Remembrance Day Homily

Category: General

Given by the Master in Chapel, Sunday 12th November

It is the morning after the last performance of a remarkable production of ‘Journey’s End’.

C H Sorley (C1 1908-15) wrote:

When you see millions of the mouthless dead
Across your dreams in pale battalions go,
Say not soft things as other men have said,
That you'll remember. For you need not so.
Give them not praise. For, deaf, how should they know
It is not curses heaped on each gashed head?
Nor tears. Their blind eyes see not your tears flow.
Nor honour. It is easy to be dead.
Say only this, “They are dead.” Then add thereto,
“Yet many a better one has died before.”
Then, scanning all the o'ercrowded mass, should you
Perceive one face that you loved heretofore,
It is a spook. None wears the face you knew.
Great death has made all his for evermore.

This great poem was found in the Old Marlburian poet, Charles Hamilton Sorley’s kit bag after he had died on October 13th, 1915, at the battle of Loos shot by a German sniper. It is published in his work “Marlborough and Other Poems”.  For Sorley, in the words of Professor Howard of Cape Breton University, Canada, “Duty was crucial and complex in equal measure, producing an ethical and creative determination never to shirk perhaps the most basic human duty of all: the duty to always question one’s duty.” That is a particularly Marlburian trait.

Exactly, to the day, 102 years later, 64 Marlburians set out from Court as you, the current College, gave them a rousing send off. Two and a half days later and 225 miles on, all 64 reached (the Architect) Sir Edwin Lutyen’s famous commemorative arch at Thiepval in the County of the Somme. Here, no less than 72,246 names of the fallen and missing British and South African servicemen who fell between July 1915 and February 1918 (that is those who are unidentified with no name grave), are recorded for posterity carved and around a massive arch. 42 of our 749 Old Marlburians are amongst them…. People doing their duty for their country, many questioning the purpose of such duty.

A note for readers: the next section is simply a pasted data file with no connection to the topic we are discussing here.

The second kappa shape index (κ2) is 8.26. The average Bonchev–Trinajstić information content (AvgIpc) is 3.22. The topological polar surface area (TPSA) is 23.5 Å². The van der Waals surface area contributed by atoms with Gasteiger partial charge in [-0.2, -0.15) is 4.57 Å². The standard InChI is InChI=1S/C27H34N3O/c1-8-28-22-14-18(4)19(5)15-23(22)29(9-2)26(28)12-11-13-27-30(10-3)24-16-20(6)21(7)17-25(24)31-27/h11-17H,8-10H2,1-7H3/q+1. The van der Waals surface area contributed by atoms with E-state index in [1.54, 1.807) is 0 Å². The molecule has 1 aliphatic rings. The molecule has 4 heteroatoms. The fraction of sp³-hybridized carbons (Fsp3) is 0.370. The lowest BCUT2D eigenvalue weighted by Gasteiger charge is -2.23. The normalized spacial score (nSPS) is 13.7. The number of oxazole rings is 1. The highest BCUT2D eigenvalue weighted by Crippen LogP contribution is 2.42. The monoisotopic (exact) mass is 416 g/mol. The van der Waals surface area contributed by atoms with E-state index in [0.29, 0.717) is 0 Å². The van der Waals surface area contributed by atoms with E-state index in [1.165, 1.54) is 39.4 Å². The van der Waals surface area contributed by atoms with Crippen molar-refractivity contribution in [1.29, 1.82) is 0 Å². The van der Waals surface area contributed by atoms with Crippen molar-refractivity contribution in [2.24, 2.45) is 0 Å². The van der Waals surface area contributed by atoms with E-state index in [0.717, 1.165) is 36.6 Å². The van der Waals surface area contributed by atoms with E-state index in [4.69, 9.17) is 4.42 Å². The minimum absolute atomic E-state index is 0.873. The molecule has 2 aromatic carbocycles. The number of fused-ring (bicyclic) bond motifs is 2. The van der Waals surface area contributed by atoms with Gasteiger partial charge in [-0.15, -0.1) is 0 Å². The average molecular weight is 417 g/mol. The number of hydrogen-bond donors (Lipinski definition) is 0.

The statistics for World War One defy belief. Every country was decimated but, if you take the British Empire alone, estimates (and they are far from accurate) say that 8.9 million were mobilised. Nearly a million died and 35.8% of all mobilised forces were killed, wounded or missing. It defies belief and yet, it happened all over again just 20 years later… From our Marlburian perspective a further 415 deaths occurred.

Just what does it mean to be Marlburian? What is the heritage and what does it depend upon? Tentatively, let me venture a few thoughts: It means being inclusive not exclusive… We wish to live in a world without barriers…. (Currently the world is putting them up). We would like a world where forgiveness matters, where resilience counts but, in 2017 the wider world feels less tolerant, more frightened and more mentally stressed…. Are we more self-obsessed, more money conscious, more about celebrity first? …. More bitter because we are less sensitive and aware? Yet, you Marlburians are good examples of this; we know that a life lived to the full can be fun, rewarding and above all, conducted in a way where it is our responsibility to give back. The echoes of history and culture really matter.

So, look ahead / be optimistic. Use your considerable talents for a better world – as a generation you can be more principled / less prejudiced with a healthy respect for people of different backgrounds, beliefs and attitudes. Your education can build personality, character and courage through the attitudes you develop. We have to work at it but the struggle we face is to create a bright new dawn. That is what they fought for. So, back to the Somme with a response to Sorley:


Beneath an azure sky we remembered them.
42 names; timeless in Thiepval stone.
We came to commemorate yet celebrate,
A few platoons of earnest fellowship.

Three cheers rang out in Malborough's court.
We departed the same day Sorley fell,
An unfinished sonnet in his kit bag.

Now, two days on, Lutyens arch stood proud.
So were we; our mission fulfilled,
Yet still alert to half fledged poetry.

A vestigial torch still flickers
We crave that better world for which two wars were fought.
These dead are not dead; no longer mouthless.
We recognise these spooks for evermore.

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